10.5191/jiaee.2008.15308

 

 

Abstract

Agricultural and extension educators are frequently called upon to intervene in situations where solutions to problems are complex, subjective, and often impossible to achieve. Soft Systems Methodology (SSM) is commonly considered to be an intervention methodology to use in situations where the problem is poorly-defined, controversial, or ‘messy.’ SSM is used to help ensure that the people component remains a central element of the program development and problem solving process, and is key to develop agreement on issues such as the nature of the problem, and the definition of an improved situation. The authors discuss SSM educational importance and applications for agricultural and extension educators, and present the seven stages of SSM as described by Checkland (1981): 1. Inquire into the situation (real world); 2. Describe the situation (real world); 3. Define Human Activity Systems (HAS) (systems thinking); 4. Conceptual modeling (systems thinking); 5. Compare conceptual model with real world; 6. Debate desirable and feasible change (real world); and 7. Implementation (real world).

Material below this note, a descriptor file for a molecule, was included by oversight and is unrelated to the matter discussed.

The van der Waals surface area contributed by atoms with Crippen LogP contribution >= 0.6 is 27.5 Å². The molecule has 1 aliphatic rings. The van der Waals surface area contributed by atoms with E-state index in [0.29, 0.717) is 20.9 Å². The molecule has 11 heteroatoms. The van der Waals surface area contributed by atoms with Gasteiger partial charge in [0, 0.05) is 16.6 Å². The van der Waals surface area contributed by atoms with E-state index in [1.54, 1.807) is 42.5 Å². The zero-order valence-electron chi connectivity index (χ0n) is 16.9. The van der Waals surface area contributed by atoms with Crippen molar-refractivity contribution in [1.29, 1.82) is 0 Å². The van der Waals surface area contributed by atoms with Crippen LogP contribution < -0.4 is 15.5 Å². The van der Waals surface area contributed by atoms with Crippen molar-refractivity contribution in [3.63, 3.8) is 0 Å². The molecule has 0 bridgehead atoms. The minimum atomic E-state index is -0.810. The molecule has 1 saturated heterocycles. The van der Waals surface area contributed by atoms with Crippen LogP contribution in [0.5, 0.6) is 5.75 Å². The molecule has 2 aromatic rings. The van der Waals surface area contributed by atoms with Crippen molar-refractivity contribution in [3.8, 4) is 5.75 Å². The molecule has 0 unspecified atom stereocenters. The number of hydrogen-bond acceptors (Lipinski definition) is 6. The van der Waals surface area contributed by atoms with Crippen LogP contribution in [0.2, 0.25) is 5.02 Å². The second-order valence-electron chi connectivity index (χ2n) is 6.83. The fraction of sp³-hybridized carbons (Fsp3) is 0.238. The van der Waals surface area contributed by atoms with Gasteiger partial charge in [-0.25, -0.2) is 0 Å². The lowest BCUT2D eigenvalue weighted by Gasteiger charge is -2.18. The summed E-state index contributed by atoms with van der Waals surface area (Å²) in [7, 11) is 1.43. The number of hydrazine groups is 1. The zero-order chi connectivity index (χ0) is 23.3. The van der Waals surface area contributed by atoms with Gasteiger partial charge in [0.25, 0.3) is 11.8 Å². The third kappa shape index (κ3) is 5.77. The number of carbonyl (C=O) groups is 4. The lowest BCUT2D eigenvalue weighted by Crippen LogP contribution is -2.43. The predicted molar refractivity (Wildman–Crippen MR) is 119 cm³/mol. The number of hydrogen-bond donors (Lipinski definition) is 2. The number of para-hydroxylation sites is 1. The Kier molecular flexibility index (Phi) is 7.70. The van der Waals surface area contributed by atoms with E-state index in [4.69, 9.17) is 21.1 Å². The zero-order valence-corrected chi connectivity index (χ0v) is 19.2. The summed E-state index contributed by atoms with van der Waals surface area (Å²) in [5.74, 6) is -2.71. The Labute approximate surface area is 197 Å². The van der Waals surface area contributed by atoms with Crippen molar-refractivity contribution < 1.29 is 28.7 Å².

Keywords: Soft Systems Methodology, Program Development, Problem Solving, Human Activity Systems, Complexity, Systems Thinking

 

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